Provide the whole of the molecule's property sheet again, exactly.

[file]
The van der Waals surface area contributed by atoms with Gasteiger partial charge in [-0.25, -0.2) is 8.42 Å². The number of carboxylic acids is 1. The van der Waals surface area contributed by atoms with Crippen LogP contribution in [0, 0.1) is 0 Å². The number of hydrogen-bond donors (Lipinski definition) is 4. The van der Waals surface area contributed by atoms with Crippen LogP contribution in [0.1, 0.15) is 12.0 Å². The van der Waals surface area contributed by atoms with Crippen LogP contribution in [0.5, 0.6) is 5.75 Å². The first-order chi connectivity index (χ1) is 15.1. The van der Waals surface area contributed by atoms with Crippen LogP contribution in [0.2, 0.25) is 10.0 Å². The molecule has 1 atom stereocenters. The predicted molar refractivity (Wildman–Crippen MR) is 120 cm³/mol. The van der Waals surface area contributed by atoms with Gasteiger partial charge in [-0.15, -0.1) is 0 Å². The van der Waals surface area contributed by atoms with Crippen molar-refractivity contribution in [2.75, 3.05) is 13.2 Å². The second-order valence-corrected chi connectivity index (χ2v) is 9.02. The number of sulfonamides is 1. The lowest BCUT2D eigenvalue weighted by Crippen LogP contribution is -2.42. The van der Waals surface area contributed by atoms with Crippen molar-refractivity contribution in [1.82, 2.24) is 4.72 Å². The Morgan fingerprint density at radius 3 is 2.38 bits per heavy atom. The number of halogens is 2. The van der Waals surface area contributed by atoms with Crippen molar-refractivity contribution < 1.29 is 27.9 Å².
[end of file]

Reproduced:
The van der Waals surface area contributed by atoms with Gasteiger partial charge in [-0.25, -0.2) is 8.42 Å². The number of carboxylic acids is 1. The van der Waals surface area contributed by atoms with Crippen LogP contribution in [0, 0.1) is 0 Å². The number of hydrogen-bond donors (Lipinski definition) is 4. The van der Waals surface area contributed by atoms with Crippen LogP contribution in [0.1, 0.15) is 12.0 Å². The van der Waals surface area contributed by atoms with Crippen LogP contribution in [0.5, 0.6) is 5.75 Å². The first-order chi connectivity index (χ1) is 15.1. The van der Waals surface area contributed by atoms with Crippen LogP contribution in [0.2, 0.25) is 10.0 Å². The molecule has 1 atom stereocenters. The predicted molar refractivity (Wildman–Crippen MR) is 120 cm³/mol. The van der Waals surface area contributed by atoms with Gasteiger partial charge in [-0.15, -0.1) is 0 Å². The van der Waals surface area contributed by atoms with Crippen molar-refractivity contribution in [2.75, 3.05) is 13.2 Å². The second-order valence-corrected chi connectivity index (χ2v) is 9.02. The number of sulfonamides is 1. The lowest BCUT2D eigenvalue weighted by Crippen LogP contribution is -2.42. The van der Waals surface area contributed by atoms with Crippen molar-refractivity contribution in [1.82, 2.24) is 4.72 Å². The Morgan fingerprint density at radius 3 is 2.38 bits per heavy atom. The number of halogens is 2. The van der Waals surface area contributed by atoms with Crippen molar-refractivity contribution < 1.29 is 27.9 Å².